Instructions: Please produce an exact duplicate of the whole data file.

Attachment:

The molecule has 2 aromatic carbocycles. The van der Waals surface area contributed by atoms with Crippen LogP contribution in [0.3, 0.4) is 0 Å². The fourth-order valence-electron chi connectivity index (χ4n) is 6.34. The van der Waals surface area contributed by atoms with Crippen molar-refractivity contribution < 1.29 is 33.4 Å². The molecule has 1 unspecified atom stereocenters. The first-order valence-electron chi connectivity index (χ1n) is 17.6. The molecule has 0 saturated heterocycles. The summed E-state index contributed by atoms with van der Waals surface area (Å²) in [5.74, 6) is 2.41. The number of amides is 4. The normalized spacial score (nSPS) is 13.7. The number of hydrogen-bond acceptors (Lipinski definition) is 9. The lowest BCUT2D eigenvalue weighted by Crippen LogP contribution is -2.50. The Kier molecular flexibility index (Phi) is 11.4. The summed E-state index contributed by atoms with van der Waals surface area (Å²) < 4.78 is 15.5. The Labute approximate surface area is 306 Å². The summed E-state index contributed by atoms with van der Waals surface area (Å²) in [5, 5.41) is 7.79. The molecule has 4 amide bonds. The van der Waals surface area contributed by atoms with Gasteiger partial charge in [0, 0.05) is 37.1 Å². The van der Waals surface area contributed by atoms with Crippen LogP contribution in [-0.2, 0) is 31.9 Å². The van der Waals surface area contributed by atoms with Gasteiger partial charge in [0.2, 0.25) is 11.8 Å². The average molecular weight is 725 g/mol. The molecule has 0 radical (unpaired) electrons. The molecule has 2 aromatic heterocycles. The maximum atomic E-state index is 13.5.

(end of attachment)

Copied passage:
The molecule has 2 aromatic carbocycles. The van der Waals surface area contributed by atoms with Crippen LogP contribution in [0.3, 0.4) is 0 Å². The fourth-order valence-electron chi connectivity index (χ4n) is 6.34. The van der Waals surface area contributed by atoms with Crippen molar-refractivity contribution < 1.29 is 33.4 Å². The molecule has 1 unspecified atom stereocenters. The first-order valence-electron chi connectivity index (χ1n) is 17.6. The molecule has 0 saturated heterocycles. The summed E-state index contributed by atoms with van der Waals surface area (Å²) in [5.74, 6) is 2.41. The number of amides is 4. The normalized spacial score (nSPS) is 13.7. The number of hydrogen-bond acceptors (Lipinski definition) is 9. The lowest BCUT2D eigenvalue weighted by Crippen LogP contribution is -2.50. The Kier molecular flexibility index (Phi) is 11.4. The summed E-state index contributed by atoms with van der Waals surface area (Å²) < 4.78 is 15.5. The Labute approximate surface area is 306 Å². The summed E-state index contributed by atoms with van der Waals surface area (Å²) in [5, 5.41) is 7.79. The molecule has 4 amide bonds. The van der Waals surface area contributed by atoms with Gasteiger partial charge in [0, 0.05) is 37.1 Å². The van der Waals surface area contributed by atoms with Crippen LogP contribution in [-0.2, 0) is 31.9 Å². The van der Waals surface area contributed by atoms with Gasteiger partial charge in [0.2, 0.25) is 11.8 Å². The average molecular weight is 725 g/mol. The molecule has 0 radical (unpaired) electrons. The molecule has 2 aromatic heterocycles. The maximum atomic E-state index is 13.5.